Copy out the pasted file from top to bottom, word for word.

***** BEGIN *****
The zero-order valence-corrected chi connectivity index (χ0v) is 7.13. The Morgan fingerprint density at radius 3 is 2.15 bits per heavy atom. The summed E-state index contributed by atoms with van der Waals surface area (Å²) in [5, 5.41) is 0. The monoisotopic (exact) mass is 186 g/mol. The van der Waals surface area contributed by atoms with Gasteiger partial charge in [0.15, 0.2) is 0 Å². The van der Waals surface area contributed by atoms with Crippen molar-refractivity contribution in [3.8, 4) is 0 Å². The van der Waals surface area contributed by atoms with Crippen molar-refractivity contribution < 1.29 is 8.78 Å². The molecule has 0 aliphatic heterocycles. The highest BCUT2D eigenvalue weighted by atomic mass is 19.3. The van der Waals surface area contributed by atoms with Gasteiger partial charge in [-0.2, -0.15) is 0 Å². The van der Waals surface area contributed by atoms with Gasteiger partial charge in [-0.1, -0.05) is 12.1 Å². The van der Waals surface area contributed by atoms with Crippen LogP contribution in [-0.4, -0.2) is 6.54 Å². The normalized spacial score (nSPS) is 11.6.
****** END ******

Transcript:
The zero-order valence-corrected chi connectivity index (χ0v) is 7.13. The Morgan fingerprint density at radius 3 is 2.15 bits per heavy atom. The summed E-state index contributed by atoms with van der Waals surface area (Å²) in [5, 5.41) is 0. The monoisotopic (exact) mass is 186 g/mol. The van der Waals surface area contributed by atoms with Gasteiger partial charge in [0.15, 0.2) is 0 Å². The van der Waals surface area contributed by atoms with Crippen molar-refractivity contribution in [3.8, 4) is 0 Å². The van der Waals surface area contributed by atoms with Crippen molar-refractivity contribution < 1.29 is 8.78 Å². The molecule has 0 aliphatic heterocycles. The highest BCUT2D eigenvalue weighted by atomic mass is 19.3. The van der Waals surface area contributed by atoms with Gasteiger partial charge in [-0.2, -0.15) is 0 Å². The van der Waals surface area contributed by atoms with Gasteiger partial charge in [-0.1, -0.05) is 12.1 Å². The van der Waals surface area contributed by atoms with Crippen LogP contribution in [-0.4, -0.2) is 6.54 Å². The normalized spacial score (nSPS) is 11.6.